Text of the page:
The beauty of the ScrollViewer ManipulationPropertySet

Driving an animation from a ScrollViewer using XAML-Composition interop is fairly easy. With just a few lines of code, you can enhance the visuals of a pre-existing ScrollViewer control with a CompositionAnimation by taking advantage of the GetScrollViewerManipulationPropertySet method on the ElementCompositionPreview class. Using an animation expression, you can tie your animation to the Position of your ScrollViewer component.

You would use this technique if you wanted to add a parallax effect to your XAML or to create a sticky header that stays in place as content scrolls beneath it. In the demo illustrated below (source code), a ScrollViewer is even used to drive a parallax effect on a ListView.

Adding parallax behavior to a XAML page can be accomplished in just a few lines.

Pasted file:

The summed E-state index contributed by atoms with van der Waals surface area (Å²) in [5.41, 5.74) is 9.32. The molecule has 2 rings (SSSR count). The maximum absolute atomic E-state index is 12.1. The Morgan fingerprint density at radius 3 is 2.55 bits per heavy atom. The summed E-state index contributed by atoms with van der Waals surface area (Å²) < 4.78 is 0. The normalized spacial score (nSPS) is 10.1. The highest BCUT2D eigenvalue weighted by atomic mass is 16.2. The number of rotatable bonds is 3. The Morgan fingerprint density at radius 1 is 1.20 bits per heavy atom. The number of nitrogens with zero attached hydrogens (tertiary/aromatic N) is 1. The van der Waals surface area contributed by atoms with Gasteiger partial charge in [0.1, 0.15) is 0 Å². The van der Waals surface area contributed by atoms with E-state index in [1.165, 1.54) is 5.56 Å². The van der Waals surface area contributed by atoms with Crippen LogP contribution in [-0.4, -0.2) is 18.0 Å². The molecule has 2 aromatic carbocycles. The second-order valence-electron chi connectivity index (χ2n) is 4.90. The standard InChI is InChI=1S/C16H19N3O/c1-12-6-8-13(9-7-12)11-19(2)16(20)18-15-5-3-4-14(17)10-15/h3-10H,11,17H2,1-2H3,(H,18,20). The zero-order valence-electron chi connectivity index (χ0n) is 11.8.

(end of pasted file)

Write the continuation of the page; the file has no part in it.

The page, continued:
// Note: We're not using the ScrollViewer's offset values directly. Instead, we use this PropertySet which holds the position values of the ScrollViewer in real-time.
var scrollPropSet = _scrollProperties.GetSpecializedReference<ManipulationPropertySetReferenceNode>();
var startOffset = ExpressionValues.Constant.CreateConstantScalar("startOffset", 0.0f);
var parallaxValue = 0.5f;
var itemHeight = 0.0f;
var parallax = (scrollPropSet.Translation.Y + startOffset - (0.5f * itemHeight));
_parallaxExpression = parallax * parallaxValue - parallax;
_parallaxExpression.SetScalarParameter("StartOffset", (float)args.ItemIndex * visual.Size.Y / 4.0f);
visual.StartAnimation("Offset.Y", _parallaxExpression);

The even more beautiful InteractionTracker